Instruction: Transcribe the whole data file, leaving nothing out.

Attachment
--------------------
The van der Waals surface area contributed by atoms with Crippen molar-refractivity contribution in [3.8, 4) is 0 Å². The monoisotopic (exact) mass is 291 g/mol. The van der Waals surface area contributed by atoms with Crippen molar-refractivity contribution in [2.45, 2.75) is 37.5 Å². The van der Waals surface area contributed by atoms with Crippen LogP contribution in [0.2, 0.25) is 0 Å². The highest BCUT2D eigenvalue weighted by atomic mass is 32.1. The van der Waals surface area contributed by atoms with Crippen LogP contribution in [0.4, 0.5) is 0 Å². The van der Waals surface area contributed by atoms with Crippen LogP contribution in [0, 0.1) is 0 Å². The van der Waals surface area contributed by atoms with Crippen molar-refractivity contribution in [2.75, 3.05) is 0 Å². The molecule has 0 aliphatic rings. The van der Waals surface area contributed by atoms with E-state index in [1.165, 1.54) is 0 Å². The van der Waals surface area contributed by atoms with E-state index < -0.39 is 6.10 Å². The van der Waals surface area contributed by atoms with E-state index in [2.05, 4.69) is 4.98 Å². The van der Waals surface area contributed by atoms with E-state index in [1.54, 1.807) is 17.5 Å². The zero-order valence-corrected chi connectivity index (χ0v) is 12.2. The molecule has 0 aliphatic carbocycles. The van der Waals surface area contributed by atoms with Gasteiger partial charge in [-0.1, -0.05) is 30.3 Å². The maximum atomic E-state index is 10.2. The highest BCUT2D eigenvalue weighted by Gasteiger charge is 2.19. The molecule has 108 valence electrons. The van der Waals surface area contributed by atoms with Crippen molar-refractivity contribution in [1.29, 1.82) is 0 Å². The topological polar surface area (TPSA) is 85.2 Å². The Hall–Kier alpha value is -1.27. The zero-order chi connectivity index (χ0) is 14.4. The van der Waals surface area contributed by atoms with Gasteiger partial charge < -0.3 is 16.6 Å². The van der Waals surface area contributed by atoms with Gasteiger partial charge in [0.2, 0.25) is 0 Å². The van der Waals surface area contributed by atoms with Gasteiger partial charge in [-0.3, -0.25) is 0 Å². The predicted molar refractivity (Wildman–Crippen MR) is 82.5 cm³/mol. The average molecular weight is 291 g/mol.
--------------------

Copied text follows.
The van der Waals surface area contributed by atoms with Crippen molar-refractivity contribution in [3.8, 4) is 0 Å². The monoisotopic (exact) mass is 291 g/mol. The van der Waals surface area contributed by atoms with Crippen molar-refractivity contribution in [2.45, 2.75) is 37.5 Å². The van der Waals surface area contributed by atoms with Crippen LogP contribution in [0.2, 0.25) is 0 Å². The highest BCUT2D eigenvalue weighted by atomic mass is 32.1. The van der Waals surface area contributed by atoms with Crippen LogP contribution in [0.4, 0.5) is 0 Å². The van der Waals surface area contributed by atoms with Crippen LogP contribution in [0, 0.1) is 0 Å². The van der Waals surface area contributed by atoms with Crippen molar-refractivity contribution in [2.75, 3.05) is 0 Å². The molecule has 0 aliphatic rings. The van der Waals surface area contributed by atoms with E-state index in [1.165, 1.54) is 0 Å². The van der Waals surface area contributed by atoms with E-state index < -0.39 is 6.10 Å². The van der Waals surface area contributed by atoms with E-state index in [2.05, 4.69) is 4.98 Å². The van der Waals surface area contributed by atoms with E-state index in [1.54, 1.807) is 17.5 Å². The zero-order valence-corrected chi connectivity index (χ0v) is 12.2. The molecule has 0 aliphatic carbocycles. The van der Waals surface area contributed by atoms with Gasteiger partial charge in [-0.1, -0.05) is 30.3 Å². The maximum atomic E-state index is 10.2. The highest BCUT2D eigenvalue weighted by Gasteiger charge is 2.19. The molecule has 108 valence electrons. The van der Waals surface area contributed by atoms with Crippen molar-refractivity contribution in [1.29, 1.82) is 0 Å². The topological polar surface area (TPSA) is 85.2 Å². The Hall–Kier alpha value is -1.27. The zero-order chi connectivity index (χ0) is 14.4. The van der Waals surface area contributed by atoms with Gasteiger partial charge < -0.3 is 16.6 Å². The van der Waals surface area contributed by atoms with Gasteiger partial charge in [0.2, 0.25) is 0 Å². The van der Waals surface area contributed by atoms with Gasteiger partial charge in [-0.3, -0.25) is 0 Å². The predicted molar refractivity (Wildman–Crippen MR) is 82.5 cm³/mol. The average molecular weight is 291 g/mol.